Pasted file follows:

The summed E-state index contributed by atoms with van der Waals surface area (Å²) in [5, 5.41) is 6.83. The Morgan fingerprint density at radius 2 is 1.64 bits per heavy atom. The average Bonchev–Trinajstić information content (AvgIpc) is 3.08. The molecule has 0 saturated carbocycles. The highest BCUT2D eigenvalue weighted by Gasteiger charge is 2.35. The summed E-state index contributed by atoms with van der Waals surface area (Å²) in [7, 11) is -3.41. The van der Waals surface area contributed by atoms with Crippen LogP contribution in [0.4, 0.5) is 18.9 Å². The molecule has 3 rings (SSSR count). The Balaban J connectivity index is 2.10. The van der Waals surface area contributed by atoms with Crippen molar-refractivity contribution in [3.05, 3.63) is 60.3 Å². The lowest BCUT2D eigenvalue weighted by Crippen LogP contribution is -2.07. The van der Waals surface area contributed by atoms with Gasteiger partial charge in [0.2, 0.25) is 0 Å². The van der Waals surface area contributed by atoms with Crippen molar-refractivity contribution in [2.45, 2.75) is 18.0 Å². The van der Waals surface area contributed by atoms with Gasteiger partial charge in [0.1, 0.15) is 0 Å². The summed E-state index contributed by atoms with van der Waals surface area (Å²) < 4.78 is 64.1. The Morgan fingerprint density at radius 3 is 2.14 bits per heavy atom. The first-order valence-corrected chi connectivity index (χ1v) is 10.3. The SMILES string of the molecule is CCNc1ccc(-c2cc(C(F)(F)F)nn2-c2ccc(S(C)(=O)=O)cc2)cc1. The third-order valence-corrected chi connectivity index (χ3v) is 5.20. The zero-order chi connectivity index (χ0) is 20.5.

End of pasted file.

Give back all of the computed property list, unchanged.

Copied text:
The summed E-state index contributed by atoms with van der Waals surface area (Å²) in [5, 5.41) is 6.83. The Morgan fingerprint density at radius 2 is 1.64 bits per heavy atom. The average Bonchev–Trinajstić information content (AvgIpc) is 3.08. The molecule has 0 saturated carbocycles. The highest BCUT2D eigenvalue weighted by Gasteiger charge is 2.35. The summed E-state index contributed by atoms with van der Waals surface area (Å²) in [7, 11) is -3.41. The van der Waals surface area contributed by atoms with Crippen LogP contribution in [0.4, 0.5) is 18.9 Å². The molecule has 3 rings (SSSR count). The Balaban J connectivity index is 2.10. The van der Waals surface area contributed by atoms with Crippen molar-refractivity contribution in [3.05, 3.63) is 60.3 Å². The lowest BCUT2D eigenvalue weighted by Crippen LogP contribution is -2.07. The van der Waals surface area contributed by atoms with Gasteiger partial charge in [0.2, 0.25) is 0 Å². The van der Waals surface area contributed by atoms with Crippen molar-refractivity contribution in [2.45, 2.75) is 18.0 Å². The van der Waals surface area contributed by atoms with Gasteiger partial charge in [0.1, 0.15) is 0 Å². The summed E-state index contributed by atoms with van der Waals surface area (Å²) < 4.78 is 64.1. The Morgan fingerprint density at radius 3 is 2.14 bits per heavy atom. The first-order valence-corrected chi connectivity index (χ1v) is 10.3. The SMILES string of the molecule is CCNc1ccc(-c2cc(C(F)(F)F)nn2-c2ccc(S(C)(=O)=O)cc2)cc1. The third-order valence-corrected chi connectivity index (χ3v) is 5.20. The zero-order chi connectivity index (χ0) is 20.5.